Lisa Perkovic is the first to admit that her dog is high maintenance.
“Her name is Sheba, like the Queen of Sheba. And as far as grooming goes, she lives up to her name,” says Perkovic.
Sheba, an eight-year-old cavoodle, goes to the groomer for a haircut every four to six weeks. Until 2019, Perkovic and Sheba lived in downtown Sydney, where getting a grooming appointment was fairly easy. Then they moved to Perth and everything changed. After much research, Perkovic finally found a groomer she wanted to schedule an appointment with – but couldn’t get an appointment.
“I couldn’t even get him to agree to put me on the waiting list,” she says. It wasn’t until her dogitter, a longtime customer of the groomer, said a good word that Sheba got her reservation.
“Once you’re in, you’re in… but I literally had to make appointments every month until July next year. And she says she has clients who have booked until Christmas next year.
“It’s wild…it’s really hard to get into the groomers.”
Perkovic’s story is not unique. Australia has seen a 20% increase in the number of dog owners during the pandemic, but the number of animal industry professionals has not increased at the same rate.
“A million more dogs have been added to Australian households because of Covid,” says vet Dr Alex Hynes, citing a report from Animal Medicines Australia. “All aspects of pet care, from vets to groomers, are struggling to keep up with demand.”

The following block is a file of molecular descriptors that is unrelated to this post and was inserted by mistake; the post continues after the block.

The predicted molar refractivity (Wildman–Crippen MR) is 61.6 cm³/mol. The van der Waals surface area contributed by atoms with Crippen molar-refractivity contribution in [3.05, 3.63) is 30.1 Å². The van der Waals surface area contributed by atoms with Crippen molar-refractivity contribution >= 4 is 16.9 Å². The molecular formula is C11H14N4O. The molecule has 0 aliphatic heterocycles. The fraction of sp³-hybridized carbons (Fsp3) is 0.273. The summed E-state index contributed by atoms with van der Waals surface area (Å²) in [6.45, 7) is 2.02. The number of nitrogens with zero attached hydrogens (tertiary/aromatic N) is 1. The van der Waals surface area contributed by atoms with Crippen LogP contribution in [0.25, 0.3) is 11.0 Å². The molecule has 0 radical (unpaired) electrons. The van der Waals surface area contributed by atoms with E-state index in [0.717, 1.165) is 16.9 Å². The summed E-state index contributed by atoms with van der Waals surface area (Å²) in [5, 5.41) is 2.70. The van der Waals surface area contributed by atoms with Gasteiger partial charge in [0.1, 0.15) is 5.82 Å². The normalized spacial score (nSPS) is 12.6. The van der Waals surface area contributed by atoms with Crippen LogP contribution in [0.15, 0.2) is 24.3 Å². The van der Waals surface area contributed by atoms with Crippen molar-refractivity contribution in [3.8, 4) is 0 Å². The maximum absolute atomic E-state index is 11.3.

The problem is greatly compounded by the type of dogs Australians buy. Low-shedding dogs like Bichons, Poodles, and Poodle crosses have higher grooming needs than many other breeds.
Dogs with curly, low, or no-shedding coats — part of the appeal for prospective owners wishing to avoid a dog-hair-covered home — require grooming every six to eight weeks. Without regular sessions, their coats are likely to tangle, a painful and potentially dangerous scenario for a dog.
Across Australia, there has been a boom in oodle-type dogs and the resulting shortage of groomers is of concern to many in the industry.
“It’s been a problem since poodle crossbreeds have become more popular,” says Darryl Greensill, a Brisbane-based freelance groomer. “But this [really] became a problem during covid as so many people have dogs. It put a lot of pressure on us. »
Greensill says matted fur feels like “fur prison” or “wearing a cardigan all the time that you couldn’t get off”. If the mat is left on too long, it can create painful sores on a dog’s skin and may require sedation and a shave at the vet. Greensill also believes dogs are at risk of dying from heatstroke if trapped in matted fur during a hot Australian summer.
Greensill – who doesn’t want his business details included because, he says, “I find it hard enough dealing with the clients I currently have” – thinks prospective Poodle cross owners need to understand what they register.
“Breeders do not properly educate and select poodle owners. They just want to get $5,000 for a puppy and just go on their merry way,” he says. “So they don’t tell them enough about the actual combing and brushing requirements…they don’t tell them the frequency of grooming required, or the cost of grooming, which is usually between $80 and $120.”